We encountered this question a few times at the fundraiser - only this time it was from people asking why were there, along with the typical pregnancy questions. I answered truthfully as I wanted to show them the good that the organization was doing in the community. Yes, our story isn't as pretty as some of the others but this organization helped us in our time of need and we are very grateful. I congratulate them on an incredible fundraiser ($150k in the live auction alone!) and am so happy that they are around to help other families.

If you want more information on Jack's Helping Hand, check out their website. This family is truly inspirational for turning a tragic situation into a positive one and I look up to them as role models.

Friday, July 6, 2012

Splices of happiness

It's amazing to me how bittersweet life becomes after your child dies. The world is such a different place no matter how hard you try to make yourself fit into it again. I think most days I do a pretty good job. I can act normal and wear my mask with the best of them. I am functioning again in my job and am out in the public eye and hardly ever start crying out of nowhere. I know when it's going to start and what my triggers are and then I excuse myself and go in a bathroom stall, cry, compose myself and return to what I was doing. Somedays are better than others and there are even somedays when I can feel happiness at times and "forget." But there isn't a single day that I don't think or cry about Naya and wonder what could have been and I don't think there ever will be. That's just the way it is, unfortunately. You have to find a way to be happy and functioning among the grief because it will never go away. You have to find a way to try and enjoy your life again while realizing that nothing is ever going to go back to "normal."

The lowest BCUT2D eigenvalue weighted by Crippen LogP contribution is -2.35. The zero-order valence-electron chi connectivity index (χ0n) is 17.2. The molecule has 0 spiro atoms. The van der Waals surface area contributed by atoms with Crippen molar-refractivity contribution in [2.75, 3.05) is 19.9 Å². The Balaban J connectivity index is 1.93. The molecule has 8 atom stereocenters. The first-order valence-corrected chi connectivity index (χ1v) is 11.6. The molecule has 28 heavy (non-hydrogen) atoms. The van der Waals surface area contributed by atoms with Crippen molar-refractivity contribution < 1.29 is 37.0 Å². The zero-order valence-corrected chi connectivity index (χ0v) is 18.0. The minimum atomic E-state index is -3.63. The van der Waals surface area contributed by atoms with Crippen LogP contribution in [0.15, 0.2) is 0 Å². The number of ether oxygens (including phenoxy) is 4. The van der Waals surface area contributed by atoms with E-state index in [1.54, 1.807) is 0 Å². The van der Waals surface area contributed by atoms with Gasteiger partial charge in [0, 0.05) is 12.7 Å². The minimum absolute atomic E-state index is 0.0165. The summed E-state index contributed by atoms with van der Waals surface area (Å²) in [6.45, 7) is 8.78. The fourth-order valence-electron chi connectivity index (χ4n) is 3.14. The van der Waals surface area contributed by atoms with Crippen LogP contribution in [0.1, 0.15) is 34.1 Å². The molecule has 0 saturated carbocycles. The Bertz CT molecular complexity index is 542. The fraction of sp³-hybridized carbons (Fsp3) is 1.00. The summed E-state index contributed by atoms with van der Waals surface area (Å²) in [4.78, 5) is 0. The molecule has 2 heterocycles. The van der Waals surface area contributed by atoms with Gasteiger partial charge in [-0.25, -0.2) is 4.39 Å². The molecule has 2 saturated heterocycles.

The last week has been pretty busy for me. My sister came into town (she lives in Kenya) and my best friend got married last weekend. Add in the Fourth of July and work and we were running around. My friend's wedding was amazing. I was one of the bridesmaids so I had a super busy time (that my old and pregnant ass is still recovering from!) but it was fantastic.

She was so absolutely beautiful and it was one of the few times since Naya died that I can say I truly enjoyed myself for an extended period of time. I was just so happy for her and so glad to be there supporting her as she married her best friend. She has been there for me in ways that I can't even begin to describe, especially over the past year (she was in the hospital with us when Naya passed away and I don't know what I would have done without her) and I love her so much. It was wonderful to see her so happy because she deserves it. She's probably going to kill me but I have to post a picture of her and show everyone how beautiful she looked. Love you both Lindsay and Phil.

As I said the wedding was amazing. Lindsay planned out even the smallest of details and they were all beautiful. She even included all of my children in the wedding - Ty carried a sign saying here comes the bride, nugget was inside me and Naya was on a charm on my bouquet.

This made us both cry and I wasn't allowed to look at her after she had her makeup applied but it was absolutely perfect. I forgot to take a picture of the bouquet on the day of the wedding but it still looked great two days later despite the 90 degree heat it endured!

So all-in-all, it was a great day. I had some moments of sadness - it was hard seeing everyone there, happy and celebrating with their children. It just makes you realize what you are missing that much more sometimes. I wanted her there toddling around with the other babies in a little pink dress. Then your thoughts get to you a bit - a wedding makes us think of all the other missed opportunities we will never experience with her. I'll never get able to help her plan a wedding or pick out a wedding dress. Dan will never get to walk her down the aisle or have his father/daughter dance. They are small things but they hurt because when you have children, you look forward to these little things in their future. It's hard to admit to yourself that  those opportunities are really gone.